0.50% sulfur bunker fuels. Image Credit: Ship & Bunker. Samples provided by V-Tic.
Disputes over the sulfur content of new IMO 2020-compliant fuel blends are likely to be declining, with fewer fuels now tested as being over the new 0.50% sulfur limit, according to testing company VPS.
"In terms of sulfur compliance the VLSFOs have seen a significant improvement," Steve Bee, group commercial and business development director at VPS, said in a webinar hosted by Ship & Bunker Tuesday.
Some 8% of very low sulfur fuel oil (VLSFO) samples tested by VPS at the end of 2019 came out as having sulfur content over 0.50%, Bee said, but by March-April 2020 that figure had fallen to 1.1%.
High Sulfur Residue
The high initial level is likely to have been caused by the remnants of high sulfur fuel oil that had not been properly cleaned from bunker storage and delivery infrastructure being accidentally mixed into VLSFO at the time of the switch.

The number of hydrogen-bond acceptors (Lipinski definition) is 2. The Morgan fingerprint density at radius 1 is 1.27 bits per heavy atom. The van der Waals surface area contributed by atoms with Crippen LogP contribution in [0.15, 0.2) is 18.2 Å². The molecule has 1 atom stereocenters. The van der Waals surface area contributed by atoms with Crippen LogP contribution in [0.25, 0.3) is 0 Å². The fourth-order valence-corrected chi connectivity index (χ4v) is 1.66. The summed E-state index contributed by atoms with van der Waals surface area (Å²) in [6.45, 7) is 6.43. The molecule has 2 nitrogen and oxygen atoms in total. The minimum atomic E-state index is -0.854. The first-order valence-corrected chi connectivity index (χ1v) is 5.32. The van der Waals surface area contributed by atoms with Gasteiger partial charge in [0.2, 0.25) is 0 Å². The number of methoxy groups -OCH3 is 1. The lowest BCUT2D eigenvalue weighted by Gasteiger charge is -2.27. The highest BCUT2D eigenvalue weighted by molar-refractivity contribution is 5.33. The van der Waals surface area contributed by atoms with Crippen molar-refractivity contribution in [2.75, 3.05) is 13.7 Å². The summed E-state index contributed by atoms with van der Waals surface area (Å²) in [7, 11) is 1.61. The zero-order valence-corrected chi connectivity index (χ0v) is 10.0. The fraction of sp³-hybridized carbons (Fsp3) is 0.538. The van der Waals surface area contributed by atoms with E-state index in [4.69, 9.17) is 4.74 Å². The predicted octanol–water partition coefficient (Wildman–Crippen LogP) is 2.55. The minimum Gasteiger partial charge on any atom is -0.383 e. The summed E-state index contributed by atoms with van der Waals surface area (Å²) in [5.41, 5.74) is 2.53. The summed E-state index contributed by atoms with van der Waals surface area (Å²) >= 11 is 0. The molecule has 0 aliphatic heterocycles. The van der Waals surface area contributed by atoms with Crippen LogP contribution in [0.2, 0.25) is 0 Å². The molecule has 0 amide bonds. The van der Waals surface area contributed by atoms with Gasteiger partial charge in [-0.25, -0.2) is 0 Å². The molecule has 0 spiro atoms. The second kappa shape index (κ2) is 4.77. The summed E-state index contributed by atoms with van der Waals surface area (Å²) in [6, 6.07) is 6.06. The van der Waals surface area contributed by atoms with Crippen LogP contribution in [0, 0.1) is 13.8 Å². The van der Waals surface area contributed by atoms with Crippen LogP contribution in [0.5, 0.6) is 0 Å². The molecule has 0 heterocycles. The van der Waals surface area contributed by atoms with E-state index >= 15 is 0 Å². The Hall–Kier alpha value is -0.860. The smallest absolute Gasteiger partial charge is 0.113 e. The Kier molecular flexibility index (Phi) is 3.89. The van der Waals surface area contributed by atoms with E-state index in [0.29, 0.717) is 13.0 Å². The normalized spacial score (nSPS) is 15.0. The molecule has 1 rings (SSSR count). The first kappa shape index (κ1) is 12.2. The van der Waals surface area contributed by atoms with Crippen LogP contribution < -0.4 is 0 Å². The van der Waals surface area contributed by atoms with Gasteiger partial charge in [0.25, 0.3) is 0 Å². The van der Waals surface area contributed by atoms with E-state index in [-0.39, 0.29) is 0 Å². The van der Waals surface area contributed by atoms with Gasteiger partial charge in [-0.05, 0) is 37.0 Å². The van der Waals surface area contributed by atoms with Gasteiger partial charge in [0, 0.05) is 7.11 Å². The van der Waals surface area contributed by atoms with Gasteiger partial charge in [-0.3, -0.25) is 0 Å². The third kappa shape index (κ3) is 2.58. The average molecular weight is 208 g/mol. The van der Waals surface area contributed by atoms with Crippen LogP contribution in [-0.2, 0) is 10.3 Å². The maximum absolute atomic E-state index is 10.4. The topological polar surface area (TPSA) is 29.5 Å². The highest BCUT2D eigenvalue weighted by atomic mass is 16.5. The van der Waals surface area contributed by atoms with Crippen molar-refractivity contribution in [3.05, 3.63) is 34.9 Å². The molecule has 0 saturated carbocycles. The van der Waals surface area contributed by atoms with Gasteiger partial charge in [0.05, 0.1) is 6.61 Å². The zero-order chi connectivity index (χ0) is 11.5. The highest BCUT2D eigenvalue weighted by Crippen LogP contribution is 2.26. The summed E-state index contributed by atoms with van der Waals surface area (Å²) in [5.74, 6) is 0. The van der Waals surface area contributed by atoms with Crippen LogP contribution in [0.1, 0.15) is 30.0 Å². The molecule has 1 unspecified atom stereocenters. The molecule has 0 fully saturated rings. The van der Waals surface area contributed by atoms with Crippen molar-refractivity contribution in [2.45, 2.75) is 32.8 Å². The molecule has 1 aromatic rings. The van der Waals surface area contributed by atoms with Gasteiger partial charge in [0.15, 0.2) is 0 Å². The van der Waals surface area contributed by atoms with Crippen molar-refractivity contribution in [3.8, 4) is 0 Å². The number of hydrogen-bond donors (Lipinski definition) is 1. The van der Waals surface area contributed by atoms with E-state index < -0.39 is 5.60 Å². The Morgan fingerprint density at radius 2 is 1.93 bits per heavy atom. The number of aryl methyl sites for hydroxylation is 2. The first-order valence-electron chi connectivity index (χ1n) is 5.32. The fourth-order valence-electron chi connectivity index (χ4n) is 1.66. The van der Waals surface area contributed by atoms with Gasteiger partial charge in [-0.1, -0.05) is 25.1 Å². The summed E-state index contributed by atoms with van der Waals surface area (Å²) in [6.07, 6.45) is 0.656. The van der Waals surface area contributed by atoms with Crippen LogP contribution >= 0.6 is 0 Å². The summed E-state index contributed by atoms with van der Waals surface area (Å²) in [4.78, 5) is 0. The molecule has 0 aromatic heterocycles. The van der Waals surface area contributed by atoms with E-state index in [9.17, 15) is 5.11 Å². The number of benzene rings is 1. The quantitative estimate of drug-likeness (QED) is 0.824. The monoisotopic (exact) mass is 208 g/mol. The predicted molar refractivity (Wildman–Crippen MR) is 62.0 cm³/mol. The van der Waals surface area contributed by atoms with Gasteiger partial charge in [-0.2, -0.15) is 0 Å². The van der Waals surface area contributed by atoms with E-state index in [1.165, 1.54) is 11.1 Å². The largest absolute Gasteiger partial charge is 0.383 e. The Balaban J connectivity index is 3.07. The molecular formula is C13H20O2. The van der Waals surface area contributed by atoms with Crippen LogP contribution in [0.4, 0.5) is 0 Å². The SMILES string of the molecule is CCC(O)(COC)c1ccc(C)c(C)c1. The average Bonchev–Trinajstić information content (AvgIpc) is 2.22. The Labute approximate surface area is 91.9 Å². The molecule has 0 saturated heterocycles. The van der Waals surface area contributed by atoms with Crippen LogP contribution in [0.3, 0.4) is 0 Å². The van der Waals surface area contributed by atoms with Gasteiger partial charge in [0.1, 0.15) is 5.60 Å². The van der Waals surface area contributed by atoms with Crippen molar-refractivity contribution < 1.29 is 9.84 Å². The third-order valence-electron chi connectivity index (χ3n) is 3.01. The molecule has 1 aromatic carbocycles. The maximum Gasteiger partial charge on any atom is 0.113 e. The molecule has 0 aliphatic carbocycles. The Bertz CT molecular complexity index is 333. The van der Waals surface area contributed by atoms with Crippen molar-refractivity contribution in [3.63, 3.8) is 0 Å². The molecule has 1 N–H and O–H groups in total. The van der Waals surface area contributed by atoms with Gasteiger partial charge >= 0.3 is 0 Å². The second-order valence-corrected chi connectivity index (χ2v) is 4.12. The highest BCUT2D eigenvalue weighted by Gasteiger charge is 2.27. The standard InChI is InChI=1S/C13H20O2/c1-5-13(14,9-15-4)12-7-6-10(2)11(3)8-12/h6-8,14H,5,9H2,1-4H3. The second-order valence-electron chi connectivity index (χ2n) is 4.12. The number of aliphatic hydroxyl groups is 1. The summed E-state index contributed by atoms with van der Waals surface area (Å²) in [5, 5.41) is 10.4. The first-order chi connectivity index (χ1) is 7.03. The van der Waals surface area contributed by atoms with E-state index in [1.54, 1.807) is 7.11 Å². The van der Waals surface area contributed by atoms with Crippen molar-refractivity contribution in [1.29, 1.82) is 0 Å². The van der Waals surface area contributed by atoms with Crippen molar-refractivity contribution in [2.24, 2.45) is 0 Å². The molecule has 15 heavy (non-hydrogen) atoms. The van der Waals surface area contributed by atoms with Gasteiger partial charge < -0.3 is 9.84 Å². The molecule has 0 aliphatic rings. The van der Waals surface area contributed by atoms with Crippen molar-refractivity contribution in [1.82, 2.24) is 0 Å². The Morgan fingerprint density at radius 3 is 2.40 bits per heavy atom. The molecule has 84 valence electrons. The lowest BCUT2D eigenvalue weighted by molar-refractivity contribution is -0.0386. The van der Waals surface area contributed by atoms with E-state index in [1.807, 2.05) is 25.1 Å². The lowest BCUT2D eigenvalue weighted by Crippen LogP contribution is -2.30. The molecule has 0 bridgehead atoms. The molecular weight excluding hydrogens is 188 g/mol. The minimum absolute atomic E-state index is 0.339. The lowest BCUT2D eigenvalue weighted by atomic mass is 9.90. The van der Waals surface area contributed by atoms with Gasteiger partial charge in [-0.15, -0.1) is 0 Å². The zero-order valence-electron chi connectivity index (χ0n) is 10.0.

These high-sulfur contaminants will have gradually been washed away since the start of this year, leading to the subsequent decline.
A small number of samples -- 0.8% of the total -- fell into the 0.51-0.53% bracket where they would be regarded as legally non-compliant but might be considered commercially acceptable. A very small number of cases -- just 0.3% of the total -- were found to have sulfur content over 0.53%.
Some cases of more start non-compliance remain, however; one sample from Europe was tested as having 1.43% sulfur content, Bee said.
A replay of Ship & Bunker's 'State of the Industry' webinar from Tuesday, as well as the presenters' slides, can be found here.